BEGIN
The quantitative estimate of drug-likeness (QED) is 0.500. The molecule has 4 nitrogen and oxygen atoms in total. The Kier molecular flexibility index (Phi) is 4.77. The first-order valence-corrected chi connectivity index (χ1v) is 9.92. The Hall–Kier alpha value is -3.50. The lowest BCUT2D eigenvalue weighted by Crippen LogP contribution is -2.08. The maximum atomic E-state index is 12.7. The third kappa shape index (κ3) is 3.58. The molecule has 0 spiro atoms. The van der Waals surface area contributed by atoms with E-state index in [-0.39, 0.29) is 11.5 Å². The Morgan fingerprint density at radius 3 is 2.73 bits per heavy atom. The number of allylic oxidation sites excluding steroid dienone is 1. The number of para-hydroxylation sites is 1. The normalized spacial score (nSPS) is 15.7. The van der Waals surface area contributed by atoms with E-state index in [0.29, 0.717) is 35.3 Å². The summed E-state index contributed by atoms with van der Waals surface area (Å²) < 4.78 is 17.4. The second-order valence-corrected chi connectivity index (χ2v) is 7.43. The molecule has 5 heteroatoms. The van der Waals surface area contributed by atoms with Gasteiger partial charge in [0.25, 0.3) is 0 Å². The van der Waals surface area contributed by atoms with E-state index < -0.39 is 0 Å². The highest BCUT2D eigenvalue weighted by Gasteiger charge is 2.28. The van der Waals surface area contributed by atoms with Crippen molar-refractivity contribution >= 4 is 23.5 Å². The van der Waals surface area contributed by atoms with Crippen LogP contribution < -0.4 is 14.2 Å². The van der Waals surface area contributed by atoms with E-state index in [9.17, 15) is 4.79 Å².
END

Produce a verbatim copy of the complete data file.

The quantitative estimate of drug-likeness (QED) is 0.500. The molecule has 4 nitrogen and oxygen atoms in total. The Kier molecular flexibility index (Phi) is 4.77. The first-order valence-corrected chi connectivity index (χ1v) is 9.92. The Hall–Kier alpha value is -3.50. The lowest BCUT2D eigenvalue weighted by Crippen LogP contribution is -2.08. The maximum atomic E-state index is 12.7. The third kappa shape index (κ3) is 3.58. The molecule has 0 spiro atoms. The van der Waals surface area contributed by atoms with E-state index in [-0.39, 0.29) is 11.5 Å². The Morgan fingerprint density at radius 3 is 2.73 bits per heavy atom. The number of allylic oxidation sites excluding steroid dienone is 1. The number of para-hydroxylation sites is 1. The normalized spacial score (nSPS) is 15.7. The van der Waals surface area contributed by atoms with E-state index in [0.29, 0.717) is 35.3 Å². The summed E-state index contributed by atoms with van der Waals surface area (Å²) < 4.78 is 17.4. The second-order valence-corrected chi connectivity index (χ2v) is 7.43. The molecule has 5 heteroatoms. The van der Waals surface area contributed by atoms with Gasteiger partial charge in [0.25, 0.3) is 0 Å². The van der Waals surface area contributed by atoms with E-state index < -0.39 is 0 Å². The highest BCUT2D eigenvalue weighted by Gasteiger charge is 2.28. The van der Waals surface area contributed by atoms with Crippen molar-refractivity contribution >= 4 is 23.5 Å². The van der Waals surface area contributed by atoms with Crippen LogP contribution < -0.4 is 14.2 Å². The van der Waals surface area contributed by atoms with E-state index in [9.17, 15) is 4.79 Å².